This Happened — November 17: After Prague Spring, A Smoother Revolution
In the push for an end to the Communist regime, Prague's international students took to the streets to have their demands heard on November 17, 1989. It was the beginning of what would come to be known as the Velvet Revolution.
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How did the Velvet Revolution begin?
On international students day in 1989, a student demonstration against Czechoslovakia’s one party drew around 15,000 to the nation’s capital city of Prague. The demonstrators were met with force, as the protest was suppressed by riot police.
A fabricated story about a student being killed at the protests quickly made its way around, sparking the beginning of the Velvet Revolution. In the days following the initial demonstration, the number of protestors in the city rapidly increased to 500,000, demanding an end to the country’s Communist, one party rule.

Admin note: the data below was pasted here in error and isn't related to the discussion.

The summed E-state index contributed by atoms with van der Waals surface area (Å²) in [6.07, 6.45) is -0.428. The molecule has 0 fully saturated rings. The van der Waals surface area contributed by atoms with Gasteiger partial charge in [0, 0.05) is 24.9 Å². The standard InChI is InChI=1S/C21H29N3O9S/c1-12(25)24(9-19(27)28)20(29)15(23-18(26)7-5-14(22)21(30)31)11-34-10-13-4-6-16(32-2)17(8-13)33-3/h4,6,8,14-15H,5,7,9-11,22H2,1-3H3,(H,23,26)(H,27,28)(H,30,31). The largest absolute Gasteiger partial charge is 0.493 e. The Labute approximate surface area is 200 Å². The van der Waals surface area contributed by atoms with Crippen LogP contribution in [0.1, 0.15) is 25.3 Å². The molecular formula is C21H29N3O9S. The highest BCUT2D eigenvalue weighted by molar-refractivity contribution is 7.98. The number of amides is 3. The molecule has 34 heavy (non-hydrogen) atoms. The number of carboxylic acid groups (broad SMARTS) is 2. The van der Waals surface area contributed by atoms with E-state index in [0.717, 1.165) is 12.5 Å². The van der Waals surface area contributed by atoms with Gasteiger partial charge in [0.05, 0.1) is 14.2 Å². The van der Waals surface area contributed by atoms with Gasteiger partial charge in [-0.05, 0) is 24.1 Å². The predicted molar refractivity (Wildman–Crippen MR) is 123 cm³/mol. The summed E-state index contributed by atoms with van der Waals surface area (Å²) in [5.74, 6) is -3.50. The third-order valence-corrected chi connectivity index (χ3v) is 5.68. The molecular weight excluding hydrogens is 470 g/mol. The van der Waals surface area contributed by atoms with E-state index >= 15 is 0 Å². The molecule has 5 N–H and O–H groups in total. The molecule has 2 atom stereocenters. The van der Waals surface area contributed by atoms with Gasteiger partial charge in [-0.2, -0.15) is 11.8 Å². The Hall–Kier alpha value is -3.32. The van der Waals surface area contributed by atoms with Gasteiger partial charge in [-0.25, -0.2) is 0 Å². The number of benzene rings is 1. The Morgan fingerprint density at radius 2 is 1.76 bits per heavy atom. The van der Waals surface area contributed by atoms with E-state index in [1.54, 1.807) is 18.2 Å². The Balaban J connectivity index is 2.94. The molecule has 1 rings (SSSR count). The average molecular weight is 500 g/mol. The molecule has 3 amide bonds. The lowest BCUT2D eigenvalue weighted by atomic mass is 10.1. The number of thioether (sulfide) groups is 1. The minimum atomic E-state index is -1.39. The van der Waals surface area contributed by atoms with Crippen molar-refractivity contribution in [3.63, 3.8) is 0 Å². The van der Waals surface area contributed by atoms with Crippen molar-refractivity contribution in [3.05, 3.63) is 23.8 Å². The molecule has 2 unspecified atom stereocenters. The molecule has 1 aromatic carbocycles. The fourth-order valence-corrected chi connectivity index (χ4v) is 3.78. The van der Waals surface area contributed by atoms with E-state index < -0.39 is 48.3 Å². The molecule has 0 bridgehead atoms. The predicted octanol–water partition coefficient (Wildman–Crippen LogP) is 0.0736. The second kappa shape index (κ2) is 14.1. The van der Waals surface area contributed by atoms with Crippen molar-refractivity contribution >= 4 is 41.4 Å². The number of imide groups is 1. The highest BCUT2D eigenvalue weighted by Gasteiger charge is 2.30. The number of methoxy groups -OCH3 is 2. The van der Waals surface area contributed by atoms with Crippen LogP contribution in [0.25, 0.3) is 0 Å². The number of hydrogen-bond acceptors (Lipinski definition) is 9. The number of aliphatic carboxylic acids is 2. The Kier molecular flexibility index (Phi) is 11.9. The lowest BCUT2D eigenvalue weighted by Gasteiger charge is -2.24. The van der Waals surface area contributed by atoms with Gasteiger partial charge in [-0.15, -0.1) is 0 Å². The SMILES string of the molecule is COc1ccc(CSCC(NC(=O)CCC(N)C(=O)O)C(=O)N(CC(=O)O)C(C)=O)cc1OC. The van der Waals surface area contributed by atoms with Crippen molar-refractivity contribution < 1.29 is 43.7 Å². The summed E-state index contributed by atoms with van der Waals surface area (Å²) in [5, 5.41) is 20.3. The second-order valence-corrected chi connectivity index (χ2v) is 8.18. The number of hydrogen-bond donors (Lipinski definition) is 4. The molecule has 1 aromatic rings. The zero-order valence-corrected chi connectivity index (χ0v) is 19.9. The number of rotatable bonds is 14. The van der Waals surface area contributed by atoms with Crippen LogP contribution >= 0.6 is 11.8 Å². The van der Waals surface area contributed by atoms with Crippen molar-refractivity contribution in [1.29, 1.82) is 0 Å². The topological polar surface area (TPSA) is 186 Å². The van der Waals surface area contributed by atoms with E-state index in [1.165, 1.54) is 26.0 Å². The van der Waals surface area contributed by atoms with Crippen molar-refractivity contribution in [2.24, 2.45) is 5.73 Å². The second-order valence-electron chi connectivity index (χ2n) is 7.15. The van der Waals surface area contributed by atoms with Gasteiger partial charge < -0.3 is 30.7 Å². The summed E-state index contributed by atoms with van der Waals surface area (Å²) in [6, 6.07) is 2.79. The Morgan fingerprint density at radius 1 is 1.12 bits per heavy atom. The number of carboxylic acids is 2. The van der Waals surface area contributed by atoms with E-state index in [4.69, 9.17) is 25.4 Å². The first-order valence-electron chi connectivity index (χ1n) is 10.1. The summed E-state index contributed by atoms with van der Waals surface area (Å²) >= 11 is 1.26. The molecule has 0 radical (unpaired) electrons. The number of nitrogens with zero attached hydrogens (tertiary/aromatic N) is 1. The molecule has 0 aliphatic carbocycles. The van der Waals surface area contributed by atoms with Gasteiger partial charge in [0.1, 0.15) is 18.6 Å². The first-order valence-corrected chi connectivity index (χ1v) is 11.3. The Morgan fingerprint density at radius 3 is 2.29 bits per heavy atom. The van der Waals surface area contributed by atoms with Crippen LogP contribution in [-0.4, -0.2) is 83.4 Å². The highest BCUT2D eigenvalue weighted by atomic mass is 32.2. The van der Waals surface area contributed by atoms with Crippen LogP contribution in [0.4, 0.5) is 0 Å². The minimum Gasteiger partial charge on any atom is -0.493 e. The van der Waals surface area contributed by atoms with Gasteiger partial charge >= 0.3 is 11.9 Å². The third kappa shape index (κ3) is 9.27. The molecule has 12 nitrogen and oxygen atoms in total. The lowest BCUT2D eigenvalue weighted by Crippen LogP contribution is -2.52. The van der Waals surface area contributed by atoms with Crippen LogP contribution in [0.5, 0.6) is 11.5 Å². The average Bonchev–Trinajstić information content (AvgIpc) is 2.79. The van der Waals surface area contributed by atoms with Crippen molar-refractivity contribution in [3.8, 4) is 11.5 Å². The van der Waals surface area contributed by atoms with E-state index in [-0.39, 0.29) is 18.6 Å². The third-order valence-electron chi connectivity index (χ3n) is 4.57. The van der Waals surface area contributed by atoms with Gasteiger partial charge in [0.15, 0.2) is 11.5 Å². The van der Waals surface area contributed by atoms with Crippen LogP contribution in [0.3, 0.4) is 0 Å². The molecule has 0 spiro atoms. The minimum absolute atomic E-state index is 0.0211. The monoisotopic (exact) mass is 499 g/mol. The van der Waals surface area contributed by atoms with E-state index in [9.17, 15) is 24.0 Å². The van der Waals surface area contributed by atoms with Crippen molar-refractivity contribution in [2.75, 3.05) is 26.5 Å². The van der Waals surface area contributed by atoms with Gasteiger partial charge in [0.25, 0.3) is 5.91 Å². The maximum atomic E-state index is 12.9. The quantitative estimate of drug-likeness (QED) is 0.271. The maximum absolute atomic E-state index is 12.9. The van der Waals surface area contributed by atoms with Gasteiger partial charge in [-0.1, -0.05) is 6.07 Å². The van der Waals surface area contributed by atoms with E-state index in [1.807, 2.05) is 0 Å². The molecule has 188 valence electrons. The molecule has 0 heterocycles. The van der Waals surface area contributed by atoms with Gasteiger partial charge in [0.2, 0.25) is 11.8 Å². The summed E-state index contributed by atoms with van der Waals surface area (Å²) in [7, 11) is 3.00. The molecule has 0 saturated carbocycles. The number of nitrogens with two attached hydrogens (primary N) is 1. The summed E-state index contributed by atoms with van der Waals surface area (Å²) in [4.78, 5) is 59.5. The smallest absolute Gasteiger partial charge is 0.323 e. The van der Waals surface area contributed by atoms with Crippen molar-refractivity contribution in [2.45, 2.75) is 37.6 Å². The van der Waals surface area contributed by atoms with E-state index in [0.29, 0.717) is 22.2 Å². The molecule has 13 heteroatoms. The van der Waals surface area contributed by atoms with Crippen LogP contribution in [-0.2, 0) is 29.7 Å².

By the end of the month, there was massive turnout at the largely non-violent street demonstrations that would go down in history as the Velvet Revolution.
What did the Velvet Revolution accomplish?
The protests led the government to withdraw, abolishing the parts of its Constitution that gave the Communist party complete control. In June of the following year, Czechoslovakia would hold its first democratic elections. The country would later split into the Czech Republic and the Slovak Republic.
Why was it called the Velvet Revolution?
The name Velvet Revolution refers to the final protests against the Communist regime that started in November 1989. Because Czechoslovakian protests and government reaction were much more peaceful and smooth compared to the conflict 21 years earlier that put an end to the Prague Spring anti-government activism, as well as other clashes that brought an end to the Cold War.